Root Awakening


What are these insects? Are they harmful to my plant?

Jairus Wong

It appears that the creatures are terrestrial isopods.

The growing mix seems to be rich in organic matter. Isopods are generally harmless and feed on decaying plant material. They are important decomposers of organic matter in the soil ecosystem and help to improve soil nutrient content and quality.

They may occasionally become a nuisance when they feed on seedlings. As such, you may want to grow larger and more resilient plants in soil where you find isopods.

Raise seedlings separately in new potting media away from these generally beneficial fauna in the garden.


What are these plants and how do I take care of them?

David Goh

The variegated plant is a Xanthosoma sagittifolium cultivar known as Variegatum Monstrosum. Due to the shape of its leaves, it is commonly known as Mickey Mouse Taro. The other plant with pink leaf stalks is an Alocasia cultivar named Pink Dragon.

Both are now very popular foliage houseplants.

If you live in an apartment, they grow best in a location which receives four to six hours of filtered sunlight a day. Good light is required to keep plants healthy and help them retain a compact growth form.

They need a well-drained growing mix and must be watered when they dry out. But avoid overwatering - a condition where the roots are perpetually wet - as that will cause the underground corm and crown to rot.


My four Thai basil plants, which are grown in an open common ground plot that has ample sunlight, have yellow and dark stains on the leaves. What could be causing this problem?

Yeong Tze Way

The leaves appear to be affected by downy mildew. This disease tends to occur during rainy, downcast weather.

You may want to shield your plants from direct rainfall by setting up a clear plastic shelter. It is also vital to ensure there is air circulation. In addition, plants should be pruned and not grown too closely.

Applications of organic and preventive treatments such as lime sulphur or neem oil may help to reduce the incidence and severity of the disease.


I found this creeping plant on my fence. Is its fruit edible?

Yap Hwee Pin

The vine is known as Passiflora suberosa. Its common names include Corky Passionflower and Corkystem Passionflower. This plant usually occurs as a weed in local landscapes and can produce leaves of differing shapes as it grows and matures.

Although it is a weed, it plays a key ecological role in urban landscapes. Its flowers provide nectar and its leaves are food for the caterpillars of butterflies such as the Tawny Coster, Gulf Fritillary, Julia Heliconian, Mexican Silverspot and Zebra Heliconian.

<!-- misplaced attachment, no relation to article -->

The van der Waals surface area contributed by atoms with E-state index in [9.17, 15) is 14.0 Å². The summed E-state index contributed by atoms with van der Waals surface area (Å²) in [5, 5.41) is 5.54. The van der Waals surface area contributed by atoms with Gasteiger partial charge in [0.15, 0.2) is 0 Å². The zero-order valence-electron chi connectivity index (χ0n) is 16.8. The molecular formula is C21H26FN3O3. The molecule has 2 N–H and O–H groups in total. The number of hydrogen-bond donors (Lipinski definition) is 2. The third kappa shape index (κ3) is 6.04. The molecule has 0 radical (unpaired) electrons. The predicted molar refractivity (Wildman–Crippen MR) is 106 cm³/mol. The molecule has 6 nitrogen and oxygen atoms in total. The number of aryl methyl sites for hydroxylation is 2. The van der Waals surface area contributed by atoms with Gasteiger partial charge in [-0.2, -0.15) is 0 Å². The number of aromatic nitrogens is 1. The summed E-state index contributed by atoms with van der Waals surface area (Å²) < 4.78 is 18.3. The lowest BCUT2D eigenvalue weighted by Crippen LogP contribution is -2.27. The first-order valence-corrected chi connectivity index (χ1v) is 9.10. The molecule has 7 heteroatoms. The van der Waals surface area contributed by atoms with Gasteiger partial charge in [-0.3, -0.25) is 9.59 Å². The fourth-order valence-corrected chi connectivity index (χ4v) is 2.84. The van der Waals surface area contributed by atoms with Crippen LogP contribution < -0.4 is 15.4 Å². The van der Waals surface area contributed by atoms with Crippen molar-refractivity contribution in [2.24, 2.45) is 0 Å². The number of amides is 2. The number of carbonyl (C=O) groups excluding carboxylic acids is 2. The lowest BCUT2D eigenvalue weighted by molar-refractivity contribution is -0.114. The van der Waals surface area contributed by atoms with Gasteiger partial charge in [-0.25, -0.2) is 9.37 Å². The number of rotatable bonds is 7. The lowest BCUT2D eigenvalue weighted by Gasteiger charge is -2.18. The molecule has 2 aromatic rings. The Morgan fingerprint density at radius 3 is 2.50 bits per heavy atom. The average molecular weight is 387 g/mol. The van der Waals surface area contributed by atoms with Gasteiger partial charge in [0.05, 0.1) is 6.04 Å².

The fruit is usually not eaten.


I have had this cactus - which was about 10cm tall when I got it - for 20 years. Recently, it has grown rapidly, perhaps because I repotted it twice. It now leans heavily to one side and continues to do so despite my staking it. What should I do? I am concerned it could break off if it gets too top-heavy.

Nick Cox

A way to solve the issue of a very tall and top-heavy cactus is to take tip cuttings and root them separately.

However, as there are many new growths, you can end up with a lot of plants. Once your cuttings have rooted, keep a few to grow and give the rest to friends and neighbours. The cuttings can also serve as a backup for the plant.

Another method is to repot it into an even larger container. As the plant will continue to grow larger, you will need much stronger and lasting stakes - such as galvanised steel poles - that can be placed at several spots in the pot. You can then use wires to go around the poles at fixed intervals to help secure the cactus.

You can also use a stainless-steel wire mesh to go around the poles. Secure the mesh using cable ties which can be easily removed if you need to maintain the plant.

To reduce the weight of the cactus, prune some growth while keeping the form of the plant.

•Answers by Dr Wilson Wong, an NParks-certified practising horticulturist, parks manager and ISA-certified arborist. He is the founder of Green Culture Singapore and an adjunct assistant professor (Food Science & Technology) at the National University of Singapore.

•Have a gardening query? E-mail it with clear, high-resolution pictures of at least 1MB, if any, and your full name to We reserve the right to edit and reject questions.

A version of this article appeared in the print edition of The Straits Times on October 23, 2021, with the headline 'Root Awakening'. Subscribe